A famous seaside resort on the Cornouaille coast in Finistère, Bénodet is known for its unique location at the mouth of the Odet River. In Breton, the name of the town means “head of the Odet”.

During the middle ages, Bénodet was a commercial outer port for Quimper used to transport grain, wine, canvas, wood, fish and other coasting materials towards Spain, Bordeaux, England and the Netherlands.

The boom in Bénodet began at the beginning of the 19th century. During the Second French Empire, a well-off crowd was drawn to Bénodet to enjoy the revelry of the holiday town. Villas, castles and manors were built along the banks of the Odet River and on the seafront. The first hotels opened: the Grand Hôtel, Hôtel de la Plage and Hôtel Ker Moor. The town built lanes and promenades and set up the beach huts on Trez Beach, creating the very first tourist facilities in southern Finistère.

An appetite for swimming in the sea and pleasure boating helped develop high-class tourism that supported the railway to Quimper. The town was transformed from a little farming and fishing village to Finistère’s top seaside resort.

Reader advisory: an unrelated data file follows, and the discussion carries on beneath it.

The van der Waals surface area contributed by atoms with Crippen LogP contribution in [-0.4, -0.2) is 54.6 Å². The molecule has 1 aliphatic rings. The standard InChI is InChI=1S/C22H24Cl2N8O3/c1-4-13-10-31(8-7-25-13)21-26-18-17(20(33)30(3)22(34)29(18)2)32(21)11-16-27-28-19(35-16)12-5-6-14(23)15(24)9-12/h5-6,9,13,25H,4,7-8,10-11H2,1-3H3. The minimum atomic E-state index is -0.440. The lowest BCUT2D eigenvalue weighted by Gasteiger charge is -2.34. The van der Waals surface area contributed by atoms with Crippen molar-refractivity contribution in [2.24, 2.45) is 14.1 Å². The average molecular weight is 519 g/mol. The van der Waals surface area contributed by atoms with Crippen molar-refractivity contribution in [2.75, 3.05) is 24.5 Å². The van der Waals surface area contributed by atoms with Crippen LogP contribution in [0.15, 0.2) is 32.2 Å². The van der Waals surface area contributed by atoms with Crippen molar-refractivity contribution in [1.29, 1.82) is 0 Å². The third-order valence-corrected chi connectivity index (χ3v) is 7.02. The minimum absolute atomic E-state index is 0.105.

Talented writers composed works here, including Emile Zola, André Suarez, Frédéric le Guyader and Guillaume Apollinaire. The light and emotion of Bénodet have been portrayed by numerous artists and painters, such as André Dauchez, Lucien Simon and Eugène Boudin.

Enjoy a visit to the seaside museum to learn a part of Bénodet’s history.

Are you curious for more? The story continues…

The Seaside Museum

The museum welcomes regular annual exhibitions, highlighting both local and international artists.


Bénodet, with its exceptional location between the river and the ocean, boasts two lighthouses.

Churches and the chapel

Bénodet has remarkably rich architectural heritage. Surprises await around every turn and in the heart of a chapel.

Le Minaret or Villa Magdalen

Many of you ask us about this beautiful, unusual building in the shape of a liner. Here’s its story: